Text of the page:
Written by Nick Kazden
"Hi my name is Mark Waid, I've written everything."
Comic veteran Mark Waid returned to Wondercon this year to moderate his own panel and talk about his 33 year-career in comics. The prolific writer who is still juggling Avengers, Champions and Archie just brought Black Widow to a close on Wednesday.
The man who writes everything was stumped quickly when the first question asked how he differentiates between similar characters on the page. Waid said you have to focus in on how the characters use their abilities. In Waid's eyes, Wally West is a bit more flamboyant than Barry Allen, so you just have to find ways to characterize their physical appearance when they appear together.
Anyone who follows Waid on twitter shouldn't be too surprised about this, but he confirmed that Superman is indeed his favorite character. Not only that, but he even said his 2004 story Superman: Birthright is his favorite book of his backlog. To this day, he loves when fans tell him they thought Superman was boring until they read Birthright. While Waid made a few cracks towards Zack Snyder at the DCEU, even joking that he expects to hear from DC on Monday morning about his comments, he happily answered fans who were seeking advice on writing the Man of Steel.
"The trick to writing Superman, is you don't write about the powers; you write about the man inside. What is it like to live in a world where everything is paper machete, glass and cardboard. If you sneeze, you might knock a building over. How lonely does that make you feel when you can't jump into a pickup basketball game? You can't even help friends move because if you accidentally pick up a coach with one hand you're outed."
His love for Superman is so intense that in 2009 he created Irredeemable, a character that essentially answers the question 'what would Superman be like if he was a jerk?' Waid says he hasn't had any conversations with director Adam McKay since it was announced he was hoping to adapt the series into a feature-film but he did say that conversations between the director and Boom! are still on-going and that it sounds like the producers have a solid grasp on the material without trying to change too many things.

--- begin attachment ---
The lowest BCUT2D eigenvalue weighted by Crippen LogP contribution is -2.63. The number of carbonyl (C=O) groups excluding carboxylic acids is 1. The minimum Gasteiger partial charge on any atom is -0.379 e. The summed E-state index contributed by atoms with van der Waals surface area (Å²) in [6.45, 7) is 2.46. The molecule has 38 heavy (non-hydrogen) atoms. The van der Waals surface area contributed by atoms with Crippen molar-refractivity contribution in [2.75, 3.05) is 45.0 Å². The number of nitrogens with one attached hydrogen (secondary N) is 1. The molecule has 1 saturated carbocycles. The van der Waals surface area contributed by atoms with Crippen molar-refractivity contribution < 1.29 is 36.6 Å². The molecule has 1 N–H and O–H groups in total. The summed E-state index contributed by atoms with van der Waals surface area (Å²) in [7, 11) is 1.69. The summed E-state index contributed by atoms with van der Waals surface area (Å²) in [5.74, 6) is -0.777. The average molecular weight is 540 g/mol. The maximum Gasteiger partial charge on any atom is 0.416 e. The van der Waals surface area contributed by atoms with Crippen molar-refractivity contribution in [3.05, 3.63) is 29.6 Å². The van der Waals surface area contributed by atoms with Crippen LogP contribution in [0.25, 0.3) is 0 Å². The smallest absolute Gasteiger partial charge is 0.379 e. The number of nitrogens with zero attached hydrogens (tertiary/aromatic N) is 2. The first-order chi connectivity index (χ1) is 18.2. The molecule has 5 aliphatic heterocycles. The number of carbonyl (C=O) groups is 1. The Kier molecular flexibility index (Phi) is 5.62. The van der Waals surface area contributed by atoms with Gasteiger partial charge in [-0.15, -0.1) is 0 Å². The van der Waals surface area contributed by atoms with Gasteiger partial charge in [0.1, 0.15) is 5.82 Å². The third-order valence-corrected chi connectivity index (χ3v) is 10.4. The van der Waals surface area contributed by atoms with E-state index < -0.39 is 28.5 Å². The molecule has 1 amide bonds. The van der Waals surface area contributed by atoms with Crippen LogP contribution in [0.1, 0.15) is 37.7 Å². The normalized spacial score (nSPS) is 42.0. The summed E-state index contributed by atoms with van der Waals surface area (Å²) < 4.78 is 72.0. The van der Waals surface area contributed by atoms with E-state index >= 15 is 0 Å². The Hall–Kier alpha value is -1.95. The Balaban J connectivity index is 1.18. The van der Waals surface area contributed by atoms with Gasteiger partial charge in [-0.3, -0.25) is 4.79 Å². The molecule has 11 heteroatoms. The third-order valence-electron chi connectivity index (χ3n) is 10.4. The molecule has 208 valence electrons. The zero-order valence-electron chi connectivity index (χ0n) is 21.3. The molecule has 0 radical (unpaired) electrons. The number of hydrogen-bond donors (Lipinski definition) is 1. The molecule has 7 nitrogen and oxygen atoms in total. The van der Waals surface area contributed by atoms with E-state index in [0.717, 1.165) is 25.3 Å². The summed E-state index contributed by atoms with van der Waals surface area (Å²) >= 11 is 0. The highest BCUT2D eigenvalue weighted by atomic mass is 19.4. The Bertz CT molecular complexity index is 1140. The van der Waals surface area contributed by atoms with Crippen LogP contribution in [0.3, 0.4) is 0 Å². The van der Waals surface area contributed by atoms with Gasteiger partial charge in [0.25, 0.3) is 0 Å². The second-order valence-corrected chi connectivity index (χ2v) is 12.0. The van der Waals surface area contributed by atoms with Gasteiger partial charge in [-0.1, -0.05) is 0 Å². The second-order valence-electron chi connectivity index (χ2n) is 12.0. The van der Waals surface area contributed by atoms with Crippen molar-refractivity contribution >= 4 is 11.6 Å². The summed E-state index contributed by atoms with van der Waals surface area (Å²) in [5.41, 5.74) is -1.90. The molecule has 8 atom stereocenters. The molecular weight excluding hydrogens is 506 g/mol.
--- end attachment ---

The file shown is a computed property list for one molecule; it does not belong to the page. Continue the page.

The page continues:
Asked if he had a fan-cast in mind for Plutonian, Waid quickly named Jon Hamm before saying "but we'll never get him."
Waid had nothing but praise for his collaborator Chris Samnee, who just helped bring Black Widow to a close. Waid said the script for Black Widow's first issue was about two pages long after Samnee requested they do a story that feels like an extended James Bond intro. Originally Waid wanted to leave the book completely textless, but he was worried fans would think of it as a printing error instead of an artistic choice.
He was particularly excited to talk about Champions, calling it a blast to work on. He and Humberto Ramos have been trying to work together again ever since their run on Impulse together in 1995 and this was their golden opportunity. Champions, as Waid mentioned, isn't really a book about "punching super villains," instead it tries to focus on understandable social issues. But Waid is quick to point out he makes sure the team is never really able to solve the problem. He doesn't want any of the characters to come across as people on white horses coming in to solve another culture's problems; he wants them to serve as inspirational figures who push people into thinking about their surroundings differently.
While it might not be the reason people expect, Waid joked that he does have an ulterior motive behind writing Champions.
"I think I'm the only human being in the world who likes Cyclops so my goal by the end of issue 12 is to make you all love Cyclops."
He even described the finer bits of storytelling for aspiring writers. In Waid's opinion, young writers tend to overcrowd the page. Writers should aim to feature about five panels per page with about 25 words per panel on average. Otherwise, Waid says the reader will just process everything as a wall of text. Additionally, Waid spoke about the importance of characters and moments over plot. He brought his point home with an allusion to James Bond. No one remembers the plot of any of the movies, but they remember the moments that make their "blood rise" and the character interactions.
"So if I learned anything in 33 years, that's what you want in a story and the plot is just something to hang all that onto."
As for his dream project, Waid had a quick response. "Someday I will get a crack at DC's Captain Marvel, the one who says 'Shazam,' that one is in my sights."
Many thanks to Waid for even directly mentioning Bleeding Cool in the panel (albeit not on the friendliest terms). Thanks for making my first panel as a member of the press only slightly more awkward than it had to be!